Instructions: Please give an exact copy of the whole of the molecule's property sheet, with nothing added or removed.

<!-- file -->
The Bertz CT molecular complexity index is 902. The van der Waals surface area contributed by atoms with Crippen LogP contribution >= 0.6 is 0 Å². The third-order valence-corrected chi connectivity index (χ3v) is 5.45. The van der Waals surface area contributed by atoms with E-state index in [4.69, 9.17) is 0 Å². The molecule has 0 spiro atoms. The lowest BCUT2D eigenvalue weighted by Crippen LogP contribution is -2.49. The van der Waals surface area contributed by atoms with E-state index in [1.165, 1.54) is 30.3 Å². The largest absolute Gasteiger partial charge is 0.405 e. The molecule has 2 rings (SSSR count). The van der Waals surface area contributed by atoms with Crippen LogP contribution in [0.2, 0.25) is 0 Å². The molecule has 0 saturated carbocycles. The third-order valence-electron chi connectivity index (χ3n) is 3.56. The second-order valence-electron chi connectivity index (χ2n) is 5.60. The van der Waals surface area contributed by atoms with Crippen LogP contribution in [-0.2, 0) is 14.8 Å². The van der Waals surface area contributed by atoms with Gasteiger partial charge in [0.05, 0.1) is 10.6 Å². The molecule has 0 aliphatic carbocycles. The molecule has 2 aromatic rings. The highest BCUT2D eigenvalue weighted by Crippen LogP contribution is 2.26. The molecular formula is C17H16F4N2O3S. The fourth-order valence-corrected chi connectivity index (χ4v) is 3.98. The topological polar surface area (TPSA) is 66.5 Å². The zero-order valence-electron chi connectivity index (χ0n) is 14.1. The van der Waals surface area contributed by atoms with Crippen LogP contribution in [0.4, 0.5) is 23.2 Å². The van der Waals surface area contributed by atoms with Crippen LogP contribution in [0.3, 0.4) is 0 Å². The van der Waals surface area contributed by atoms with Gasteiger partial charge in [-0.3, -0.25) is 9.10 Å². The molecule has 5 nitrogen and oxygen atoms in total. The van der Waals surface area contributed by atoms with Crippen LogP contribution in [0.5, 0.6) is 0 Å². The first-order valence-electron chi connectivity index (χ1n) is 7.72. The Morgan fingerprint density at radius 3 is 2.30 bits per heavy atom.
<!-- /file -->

The Bertz CT molecular complexity index is 902. The van der Waals surface area contributed by atoms with Crippen LogP contribution >= 0.6 is 0 Å². The third-order valence-corrected chi connectivity index (χ3v) is 5.45. The van der Waals surface area contributed by atoms with E-state index in [4.69, 9.17) is 0 Å². The molecule has 0 spiro atoms. The lowest BCUT2D eigenvalue weighted by Crippen LogP contribution is -2.49. The van der Waals surface area contributed by atoms with E-state index in [1.165, 1.54) is 30.3 Å². The largest absolute Gasteiger partial charge is 0.405 e. The molecule has 2 rings (SSSR count). The van der Waals surface area contributed by atoms with Crippen LogP contribution in [0.2, 0.25) is 0 Å². The molecule has 0 saturated carbocycles. The third-order valence-electron chi connectivity index (χ3n) is 3.56. The second-order valence-electron chi connectivity index (χ2n) is 5.60. The van der Waals surface area contributed by atoms with Crippen LogP contribution in [-0.2, 0) is 14.8 Å². The van der Waals surface area contributed by atoms with Gasteiger partial charge in [0.05, 0.1) is 10.6 Å². The molecule has 0 aliphatic carbocycles. The molecule has 2 aromatic rings. The highest BCUT2D eigenvalue weighted by Crippen LogP contribution is 2.26. The molecular formula is C17H16F4N2O3S. The fourth-order valence-corrected chi connectivity index (χ4v) is 3.98. The topological polar surface area (TPSA) is 66.5 Å². The zero-order valence-electron chi connectivity index (χ0n) is 14.1. The van der Waals surface area contributed by atoms with Crippen LogP contribution in [0.4, 0.5) is 23.2 Å². The van der Waals surface area contributed by atoms with Crippen LogP contribution in [0.3, 0.4) is 0 Å². The van der Waals surface area contributed by atoms with Gasteiger partial charge in [-0.3, -0.25) is 9.10 Å². The molecule has 5 nitrogen and oxygen atoms in total. The van der Waals surface area contributed by atoms with Crippen LogP contribution in [0.5, 0.6) is 0 Å². The first-order valence-electron chi connectivity index (χ1n) is 7.72. The Morgan fingerprint density at radius 3 is 2.30 bits per heavy atom.